Our Privacy/Cookie Policy contains detailed information about the types of cookies & related technology on our site, and some ways to opt out. By using the site, you agree to the uses of cookies and other technology as outlined in our Policy, and to our Terms of Use.


New Study Reveals Popular Baby Foods and Formulas Contain Arsenic, Lead and BPA

Photograph by Twenty20

Just what we needed, another thing for parents to worry about. A study released in October 2017 found that an alarming number of popular baby food and formula products contained lead, arsenic and BPA—including 80 percent of infant formula, which tested positive for arsenic.

The study, conducted by the Clean Label Project, tested approximately 530 baby food products, including formula, baby food, toddler drinks and snacks—all of which were purchased within the last five months.

The results were shocking: 65 percent of all of the products tested positive for arsenic. In addition, 36 percent tested positive for lead, 58 percent for cadmium and 10 percent for acrylamide. And 60 percent of products that claimed to be BPA-free actually tested positive for—you guessed it—BPA.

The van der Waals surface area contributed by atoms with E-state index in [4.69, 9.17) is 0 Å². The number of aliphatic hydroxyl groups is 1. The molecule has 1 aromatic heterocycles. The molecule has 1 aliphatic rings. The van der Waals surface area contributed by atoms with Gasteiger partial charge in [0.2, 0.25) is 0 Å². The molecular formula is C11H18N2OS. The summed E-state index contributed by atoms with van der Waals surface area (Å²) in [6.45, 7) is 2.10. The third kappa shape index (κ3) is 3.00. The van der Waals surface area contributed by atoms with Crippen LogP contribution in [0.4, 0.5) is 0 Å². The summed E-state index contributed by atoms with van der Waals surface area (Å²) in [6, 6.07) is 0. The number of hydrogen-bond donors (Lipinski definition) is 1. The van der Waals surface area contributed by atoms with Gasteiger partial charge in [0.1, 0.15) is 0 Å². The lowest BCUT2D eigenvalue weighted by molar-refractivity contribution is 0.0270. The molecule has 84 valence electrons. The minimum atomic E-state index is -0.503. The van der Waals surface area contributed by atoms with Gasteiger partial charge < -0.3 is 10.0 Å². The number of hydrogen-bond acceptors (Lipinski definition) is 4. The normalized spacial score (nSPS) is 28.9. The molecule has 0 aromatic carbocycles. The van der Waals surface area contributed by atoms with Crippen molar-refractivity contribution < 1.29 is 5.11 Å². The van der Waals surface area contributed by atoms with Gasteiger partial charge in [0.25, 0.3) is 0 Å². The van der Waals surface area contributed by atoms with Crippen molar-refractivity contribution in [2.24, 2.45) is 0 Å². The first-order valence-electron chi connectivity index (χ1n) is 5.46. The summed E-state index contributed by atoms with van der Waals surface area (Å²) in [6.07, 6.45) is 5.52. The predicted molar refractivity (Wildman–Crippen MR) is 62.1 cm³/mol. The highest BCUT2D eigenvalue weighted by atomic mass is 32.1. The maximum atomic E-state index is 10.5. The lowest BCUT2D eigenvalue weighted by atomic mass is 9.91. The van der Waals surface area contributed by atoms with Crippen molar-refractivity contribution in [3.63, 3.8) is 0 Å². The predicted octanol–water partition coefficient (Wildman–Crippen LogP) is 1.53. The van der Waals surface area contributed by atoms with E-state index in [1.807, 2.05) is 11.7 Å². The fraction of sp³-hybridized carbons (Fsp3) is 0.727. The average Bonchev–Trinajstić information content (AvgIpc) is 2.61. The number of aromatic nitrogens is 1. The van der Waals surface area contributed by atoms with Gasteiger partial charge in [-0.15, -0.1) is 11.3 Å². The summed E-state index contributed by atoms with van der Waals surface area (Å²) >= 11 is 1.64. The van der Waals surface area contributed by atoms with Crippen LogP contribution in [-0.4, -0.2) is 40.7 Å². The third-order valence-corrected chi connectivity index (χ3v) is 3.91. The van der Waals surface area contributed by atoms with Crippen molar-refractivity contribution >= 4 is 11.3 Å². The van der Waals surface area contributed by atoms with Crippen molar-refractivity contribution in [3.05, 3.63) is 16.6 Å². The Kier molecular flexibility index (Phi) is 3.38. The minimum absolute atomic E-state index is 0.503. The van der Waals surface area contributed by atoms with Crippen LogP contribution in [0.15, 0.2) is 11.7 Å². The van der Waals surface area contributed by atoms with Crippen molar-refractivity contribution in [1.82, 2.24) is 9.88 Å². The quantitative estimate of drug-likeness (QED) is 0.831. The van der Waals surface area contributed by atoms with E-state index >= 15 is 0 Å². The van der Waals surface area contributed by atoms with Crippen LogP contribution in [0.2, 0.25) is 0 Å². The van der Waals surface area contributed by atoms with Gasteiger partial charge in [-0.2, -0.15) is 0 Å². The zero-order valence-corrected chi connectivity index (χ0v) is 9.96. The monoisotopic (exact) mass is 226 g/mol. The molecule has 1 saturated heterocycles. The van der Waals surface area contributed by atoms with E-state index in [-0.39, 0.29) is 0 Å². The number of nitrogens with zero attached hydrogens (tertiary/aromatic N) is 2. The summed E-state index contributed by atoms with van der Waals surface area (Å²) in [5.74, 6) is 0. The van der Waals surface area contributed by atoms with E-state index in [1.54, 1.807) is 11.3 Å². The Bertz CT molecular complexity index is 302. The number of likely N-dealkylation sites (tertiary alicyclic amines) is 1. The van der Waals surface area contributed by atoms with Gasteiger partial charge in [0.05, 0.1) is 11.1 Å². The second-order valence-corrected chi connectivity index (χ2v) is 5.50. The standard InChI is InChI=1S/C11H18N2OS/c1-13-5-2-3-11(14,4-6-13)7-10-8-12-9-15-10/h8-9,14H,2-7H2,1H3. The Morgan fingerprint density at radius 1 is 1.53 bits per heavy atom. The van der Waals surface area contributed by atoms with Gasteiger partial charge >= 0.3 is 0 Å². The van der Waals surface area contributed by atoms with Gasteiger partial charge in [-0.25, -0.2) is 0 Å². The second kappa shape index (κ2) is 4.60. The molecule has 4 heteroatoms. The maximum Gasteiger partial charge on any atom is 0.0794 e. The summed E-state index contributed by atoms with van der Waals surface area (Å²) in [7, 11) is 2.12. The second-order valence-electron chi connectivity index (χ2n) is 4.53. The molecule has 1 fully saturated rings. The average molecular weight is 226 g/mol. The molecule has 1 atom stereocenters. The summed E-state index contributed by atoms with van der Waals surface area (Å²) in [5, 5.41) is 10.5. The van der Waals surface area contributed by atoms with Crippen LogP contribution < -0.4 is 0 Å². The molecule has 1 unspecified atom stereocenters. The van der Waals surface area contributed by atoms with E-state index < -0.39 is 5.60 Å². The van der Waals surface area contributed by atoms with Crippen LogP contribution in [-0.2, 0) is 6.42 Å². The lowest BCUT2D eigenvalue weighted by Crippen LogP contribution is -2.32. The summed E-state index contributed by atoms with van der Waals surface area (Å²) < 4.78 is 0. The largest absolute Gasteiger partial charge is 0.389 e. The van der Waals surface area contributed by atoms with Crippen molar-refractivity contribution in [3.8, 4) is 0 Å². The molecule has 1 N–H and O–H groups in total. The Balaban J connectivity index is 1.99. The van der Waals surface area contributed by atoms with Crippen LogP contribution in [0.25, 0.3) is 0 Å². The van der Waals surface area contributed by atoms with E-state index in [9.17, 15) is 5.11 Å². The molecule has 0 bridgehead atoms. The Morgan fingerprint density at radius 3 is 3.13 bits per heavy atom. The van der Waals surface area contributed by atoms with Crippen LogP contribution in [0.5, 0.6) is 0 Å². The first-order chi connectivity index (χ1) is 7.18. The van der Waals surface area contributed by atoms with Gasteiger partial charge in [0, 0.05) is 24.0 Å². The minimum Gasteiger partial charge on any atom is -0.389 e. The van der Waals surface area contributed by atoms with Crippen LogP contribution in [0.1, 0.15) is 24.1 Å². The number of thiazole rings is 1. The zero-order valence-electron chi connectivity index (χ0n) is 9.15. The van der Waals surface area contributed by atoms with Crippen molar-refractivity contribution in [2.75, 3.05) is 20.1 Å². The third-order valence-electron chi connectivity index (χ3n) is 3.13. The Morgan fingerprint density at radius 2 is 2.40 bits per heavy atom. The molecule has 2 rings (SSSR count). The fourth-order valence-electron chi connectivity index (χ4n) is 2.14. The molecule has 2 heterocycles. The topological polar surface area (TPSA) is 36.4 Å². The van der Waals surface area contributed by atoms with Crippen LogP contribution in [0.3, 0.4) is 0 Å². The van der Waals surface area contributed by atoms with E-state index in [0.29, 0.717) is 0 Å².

All of these chemicals can potentially affect infant development. The World Health Organization states that arsenic can lead to developmental defects, cardiovascular disease, diabetes, neurotoxicity and cancer. One of the products that tested highest for arsenic were the rice-based snack puffs that toddlers all seem to love so much. Even low levels of lead have been linked to lower IQs, hearing issues, anemia and behavioral problems.

According to the study, the products that scored the worst included popular baby brands Enfamil, Gerber, Plum Organics and Sprout. All these brands scored a two out of five on the non-profit organization's toxicity report card.

Jaclyn Brown, the executive director of the Clean Label Project, tells USA Today, "The baby industry needs to do a better job in protecting America’s most vulnerable population." She hopes the results of this alarming study will prompt parents to be stronger advocates for more transparent food labeling and their children's health.

A list of the all the products tested and their ratings can be found on the Clean Label project website.

More from news